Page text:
By closing his law practice in December 2016 and thereby effectively terminating his representation of the client, failing to notify the client of the closure, and otherwise failing to take steps to protect her interests upon the termination of representation, the lawyer violated SCR 20:1.16(d).

    The lawyer had no prior discipline.

    Failure to Competently Close Estate; Taking Loan From Client

    Violations of SCR 20:1.1 and SCR 20:1.8(a)

    A lawyer representing the personal representatives of an estate failed to ascertain the rightful owner of $20,489.68 remaining in the estate’s checking account before closing the estate. The lawyer filed with the court a final accounting that failed to account for the remaining amount. The lawyer filed with the court the final accounting and allowed the estate to be closed without accounting for, or advising the court of, two outstanding debts of which the lawyer was aware. These actions caused the personal representatives to hire successor counsel to petition the court to reopen the probate matter to resolve these outstanding issues. By engaging in such conduct, the lawyer violated SCR 20:1.1.

    In addition, the lawyer sought and obtained from the estate a $3,000 personal loan (later repaid) without reducing to writing the terms of the loan, without advising the clients to seek independent legal counsel on the transaction, and without obtaining the clients’ informed written consent. By engaging in the described loan transaction, the lawyer violated SCR 20:1.8(a).

    The lawyer had no prior discipline.

    Criminal Act Reflecting Adversely on Fitness to Practice

    Violation of SCR 20:8.4(b)

    Police officers observed a vehicle parked with its engine running and a person, a lawyer, sitting in the driver’s seat and slumped over the center console. Police woke the lawyer, who then exited the vehicle. The lawyer exhibited signs of intoxication before and while performing field-sobriety tests and was placed under arrest for OWI. The lawyer eventually provided a breath sample, which resulted in a reading of 0.166. The lawyer was convicted of third-offense OWI.

    The lawyer’s sentence included 45 days in the Milwaukee County House of Correction, driver’s license revocation for two years, and ignition-interlock-device installation for two years. The lawyer was also ordered to undergo an alcohol assessment and pay a fine and costs.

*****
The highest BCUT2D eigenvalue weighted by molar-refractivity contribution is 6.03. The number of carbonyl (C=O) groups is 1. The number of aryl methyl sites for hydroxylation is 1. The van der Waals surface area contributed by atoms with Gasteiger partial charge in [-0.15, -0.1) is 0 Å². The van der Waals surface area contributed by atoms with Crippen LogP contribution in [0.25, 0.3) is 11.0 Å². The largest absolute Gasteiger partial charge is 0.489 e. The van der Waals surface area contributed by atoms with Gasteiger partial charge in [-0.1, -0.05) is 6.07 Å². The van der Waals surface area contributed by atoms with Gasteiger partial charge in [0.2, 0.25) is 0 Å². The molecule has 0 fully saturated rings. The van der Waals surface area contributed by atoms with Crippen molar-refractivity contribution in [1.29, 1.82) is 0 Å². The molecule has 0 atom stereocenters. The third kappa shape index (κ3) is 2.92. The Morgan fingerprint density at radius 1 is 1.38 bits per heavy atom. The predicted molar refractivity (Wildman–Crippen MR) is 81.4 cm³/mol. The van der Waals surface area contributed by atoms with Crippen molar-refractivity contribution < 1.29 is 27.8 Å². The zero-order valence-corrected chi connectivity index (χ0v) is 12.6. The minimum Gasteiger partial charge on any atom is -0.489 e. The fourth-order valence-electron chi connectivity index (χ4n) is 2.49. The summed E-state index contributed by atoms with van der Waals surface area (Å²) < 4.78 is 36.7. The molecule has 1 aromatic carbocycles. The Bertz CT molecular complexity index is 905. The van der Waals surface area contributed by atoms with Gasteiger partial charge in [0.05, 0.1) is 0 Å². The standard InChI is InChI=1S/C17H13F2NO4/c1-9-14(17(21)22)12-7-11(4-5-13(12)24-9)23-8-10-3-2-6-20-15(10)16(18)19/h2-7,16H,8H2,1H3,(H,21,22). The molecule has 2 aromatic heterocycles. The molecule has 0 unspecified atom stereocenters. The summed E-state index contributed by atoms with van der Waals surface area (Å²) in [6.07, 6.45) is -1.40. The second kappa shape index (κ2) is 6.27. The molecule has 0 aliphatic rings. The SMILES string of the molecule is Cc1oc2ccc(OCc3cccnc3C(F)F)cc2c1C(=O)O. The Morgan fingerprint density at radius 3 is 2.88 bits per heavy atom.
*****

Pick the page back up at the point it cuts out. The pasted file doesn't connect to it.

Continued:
The lawyer had no prior discipline.

    Lack of Diligence

    Violation of SCR 20:1.3

    A lawyer represented a client in a criminal matter. Following a jury trial in September 2015, the client was sentenced to three years in state prison followed by 15 years’ extended supervision. On Sept. 14, 2015, the client signed an intent to pursue postconviction relief form, but the lawyer failed to file it. The client, however, was under the impression that the notice of intent to pursue postconviction relief had been filed.

    After learning that the notice had not been filed, the client filed a grievance with the OLR in February 2017. Thereafter, on April 3, 2017, the lawyer filed a notice of intent to pursue postconviction relief as well as a motion for an extension of time to file such notice. On April 18, 2017, the Wisconsin Court of Appeals ordered that the time for filing a notice of intent to pursue postconviction relief was extended to April 3, 2017, and, therefore, the notice was accepted as timely.

    By failing to file a notice of intent to pursue postconviction relief on behalf of the client between September 2015 and April 3, 2017, the lawyer violated SCR 20:1.3.

    The lawyer had no prior discipline.

    Criminal Act Reflecting Adversely on Fitness to Practice; Failure to Report Criminal Conviction

    Violations of SCR 20:8.4(b) and SCR 21.15(5)